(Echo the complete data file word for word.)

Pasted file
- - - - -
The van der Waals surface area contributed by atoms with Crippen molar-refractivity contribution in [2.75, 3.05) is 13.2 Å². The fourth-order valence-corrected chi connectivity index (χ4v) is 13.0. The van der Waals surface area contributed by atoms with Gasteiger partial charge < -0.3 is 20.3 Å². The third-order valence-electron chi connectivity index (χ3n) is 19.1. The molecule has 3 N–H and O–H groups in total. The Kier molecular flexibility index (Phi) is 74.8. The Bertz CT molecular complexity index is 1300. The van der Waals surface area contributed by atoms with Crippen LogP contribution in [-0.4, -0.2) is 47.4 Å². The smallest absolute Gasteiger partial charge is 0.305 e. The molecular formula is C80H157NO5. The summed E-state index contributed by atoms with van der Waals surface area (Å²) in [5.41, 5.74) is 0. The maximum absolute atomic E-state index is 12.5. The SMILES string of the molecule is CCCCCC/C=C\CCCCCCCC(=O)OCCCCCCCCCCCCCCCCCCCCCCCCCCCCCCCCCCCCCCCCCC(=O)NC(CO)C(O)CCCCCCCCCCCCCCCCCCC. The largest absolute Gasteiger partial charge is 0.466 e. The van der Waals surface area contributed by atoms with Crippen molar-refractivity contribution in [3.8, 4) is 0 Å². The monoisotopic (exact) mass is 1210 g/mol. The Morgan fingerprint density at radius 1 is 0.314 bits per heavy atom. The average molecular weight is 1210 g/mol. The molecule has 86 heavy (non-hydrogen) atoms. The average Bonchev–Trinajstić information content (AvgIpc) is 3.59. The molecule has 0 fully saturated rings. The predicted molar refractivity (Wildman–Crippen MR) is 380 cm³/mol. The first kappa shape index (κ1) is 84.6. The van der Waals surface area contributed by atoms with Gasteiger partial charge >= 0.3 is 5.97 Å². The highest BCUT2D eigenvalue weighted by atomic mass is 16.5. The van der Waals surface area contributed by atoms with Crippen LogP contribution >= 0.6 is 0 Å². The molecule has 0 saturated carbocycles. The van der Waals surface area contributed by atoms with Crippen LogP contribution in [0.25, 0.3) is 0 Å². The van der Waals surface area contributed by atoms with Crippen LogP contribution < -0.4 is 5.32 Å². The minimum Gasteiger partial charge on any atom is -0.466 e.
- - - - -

The van der Waals surface area contributed by atoms with Crippen molar-refractivity contribution in [2.75, 3.05) is 13.2 Å². The fourth-order valence-corrected chi connectivity index (χ4v) is 13.0. The van der Waals surface area contributed by atoms with Gasteiger partial charge < -0.3 is 20.3 Å². The third-order valence-electron chi connectivity index (χ3n) is 19.1. The molecule has 3 N–H and O–H groups in total. The Kier molecular flexibility index (Phi) is 74.8. The Bertz CT molecular complexity index is 1300. The van der Waals surface area contributed by atoms with Crippen LogP contribution in [-0.4, -0.2) is 47.4 Å². The smallest absolute Gasteiger partial charge is 0.305 e. The molecular formula is C80H157NO5. The summed E-state index contributed by atoms with van der Waals surface area (Å²) in [5.41, 5.74) is 0. The maximum absolute atomic E-state index is 12.5. The SMILES string of the molecule is CCCCCC/C=C\CCCCCCCC(=O)OCCCCCCCCCCCCCCCCCCCCCCCCCCCCCCCCCCCCCCCCCC(=O)NC(CO)C(O)CCCCCCCCCCCCCCCCCCC. The largest absolute Gasteiger partial charge is 0.466 e. The van der Waals surface area contributed by atoms with Crippen molar-refractivity contribution in [3.8, 4) is 0 Å². The monoisotopic (exact) mass is 1210 g/mol. The Morgan fingerprint density at radius 1 is 0.314 bits per heavy atom. The average molecular weight is 1210 g/mol. The molecule has 86 heavy (non-hydrogen) atoms. The average Bonchev–Trinajstić information content (AvgIpc) is 3.59. The molecule has 0 fully saturated rings. The predicted molar refractivity (Wildman–Crippen MR) is 380 cm³/mol. The first kappa shape index (κ1) is 84.6. The van der Waals surface area contributed by atoms with Gasteiger partial charge >= 0.3 is 5.97 Å². The highest BCUT2D eigenvalue weighted by atomic mass is 16.5. The van der Waals surface area contributed by atoms with Crippen LogP contribution >= 0.6 is 0 Å². The molecule has 0 saturated carbocycles. The van der Waals surface area contributed by atoms with Crippen LogP contribution in [0.25, 0.3) is 0 Å². The van der Waals surface area contributed by atoms with Crippen LogP contribution < -0.4 is 5.32 Å². The minimum Gasteiger partial charge on any atom is -0.466 e.